Emmert's Awakening; Baseball's Decline; Giants' Power
As the heat turns up, the NCAA may be looking to get out of the kitchen.
Hapless and stunningly incompetent NCAA president Mark Emmert hinted at a new world order last week when speaking to a small group of reporters.
His organization has been under pressure from all sides—from athletes seeking a share of the billions they generate, from Congress to create an athlete bill of rights and national guidelines for NIL (name, image and likeness) compensation, from federal courts considering a host of potential anti-trust cases, and from member schools and conferences looking for leadership in establishing NIL standards, ensuring equality for women's sports and dealing with COVID.
So it came as a shock when last week, when Emmert acknowledged that the world has changed and suggested a smaller role for the NCAA, more decision-making power for conferences and individual schools, and a new structure where different sports were managed individually.
“For decades, 50 years or more, the tendency has been that anytime there's an issue or concern, it’s been moved up to a national rule,” Emmert said. "I’m confident we need to reconsider delegation of a lot of things that are now done at the national level…it should only be at that level if it's the only place it can get done, if that’s the only place it makes sense to have a rule developed and enforced.”
Emmert went on to admit that the NCAA's historical "everyone plays by the same rules" mantra may no longer be the right way to go. For decades, the organization has tried to force round pegs into square holes, basically trying to equate the needs of 1,200 members of different competition levels, sizes, and financial realities.
“We have had this tendency to be as homogenous as we can in treating every sport identically, and that doesn’t work,” he said. “We need to say field hockey is different from football and not get so hung up on having everything be the same.”
It remains to be seen how Emmert's awakening will translate into action.
And while it's somewhat mind-blowing that a man being paid over $2 million a year has just now realized that football must be treated differently than field hockey, all I can say is, 'better late than never.'
Baseball’s Decline: Columnist George Will, a man who reveres baseball, wrote a piece last week lamenting the decline of interest in our national pastime. He blamed it on"a slower pace of play, diminished action, fewer balls in play and more of them handled by radically repositioned infielders."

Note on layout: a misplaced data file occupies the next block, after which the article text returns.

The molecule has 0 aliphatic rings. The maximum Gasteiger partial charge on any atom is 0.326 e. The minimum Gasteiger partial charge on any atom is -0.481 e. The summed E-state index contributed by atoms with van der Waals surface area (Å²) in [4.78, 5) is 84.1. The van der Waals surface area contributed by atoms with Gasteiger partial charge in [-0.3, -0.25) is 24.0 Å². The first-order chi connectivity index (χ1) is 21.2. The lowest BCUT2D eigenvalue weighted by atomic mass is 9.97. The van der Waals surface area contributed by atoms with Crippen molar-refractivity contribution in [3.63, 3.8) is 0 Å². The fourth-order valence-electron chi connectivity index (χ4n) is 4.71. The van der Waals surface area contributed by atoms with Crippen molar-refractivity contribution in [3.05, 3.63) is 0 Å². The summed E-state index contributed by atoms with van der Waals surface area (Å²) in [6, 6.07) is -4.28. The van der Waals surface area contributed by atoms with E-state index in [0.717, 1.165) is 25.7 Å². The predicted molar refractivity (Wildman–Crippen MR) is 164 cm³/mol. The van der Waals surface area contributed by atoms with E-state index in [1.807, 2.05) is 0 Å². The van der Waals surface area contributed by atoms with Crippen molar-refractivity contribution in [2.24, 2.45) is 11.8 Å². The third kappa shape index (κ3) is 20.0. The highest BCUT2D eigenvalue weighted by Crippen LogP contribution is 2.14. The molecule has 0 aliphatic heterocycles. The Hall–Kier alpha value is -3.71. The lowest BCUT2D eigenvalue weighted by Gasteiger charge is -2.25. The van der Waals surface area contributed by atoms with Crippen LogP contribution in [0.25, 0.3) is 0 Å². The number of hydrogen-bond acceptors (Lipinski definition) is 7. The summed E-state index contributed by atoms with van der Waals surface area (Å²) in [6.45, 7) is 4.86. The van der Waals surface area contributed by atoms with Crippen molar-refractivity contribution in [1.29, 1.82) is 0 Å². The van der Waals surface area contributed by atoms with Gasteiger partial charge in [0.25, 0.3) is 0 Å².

Will cited kinesiology that has increased pitchers' spin rates and velocity, and improved technology that has generated useful data about launch angles and batter tendencies, all of which have led to a game dominated by pitching, far fewer hits, and an obsession with home runs.
Will included some fascinating statistics. Five seasons ago, there were 3,294 more hits than strikeouts in major league baseball. Three seasons ago, strikeouts edged past hits…this season is on a pace for approximately 5,000 more strikeouts than hits.
Currently, some 24% of plate appearances end in strikeouts. Think about that, one out of every four at bats ends in a strikeout.
As of mid-June, the .238 collective major league batting average was 15 points below 2019. Much of that decline is due to repositioning players. In 2015, teams shifted infielders on 9.6% of all pitches, Will said. This season, teams are shifting on 32% (usually an infielder in shallow right field), which will erase hundreds of base hits.
I agree with Will's arguments, and add one other problem to the mix: too many relief pitchers. The number of pitchers per game (including both teams) has increased from five in 1980 to nine in 2019. That's a lot of time spent on guys jogging in from the bullpen and warming up before action resumes.
Go Figure: The San Francisco Giants, who own the best record in baseball, have suddenly become prolific home run hitters. So far this season, the local lads have hit 136 home runs. How does this compare, you might ask, with the Giants of past years?
It's quite astonishing actually. In only 92 games, the Giants have hit more home runs than in a full season of 162 games every year between 2011 and 2018, except 2015, when they had the same number The annual season totals: 2011 (121), 2012 (103), 2013 (107), 2014 (132), 2015 (136), 2016 (130), 2017 (128), 2018 (133).
It's clear the Giants, like so many other teams, have been swinging for the fences because it's getting more and more difficult to get hits with the over-shifted defenses.
One idea that would end this nonsense would be to require all teams to position two infielders on both sides of second base and to require that the infielders be stationed on infield dirt and not on outfield grass.
Fans everywhere would celebrate the change.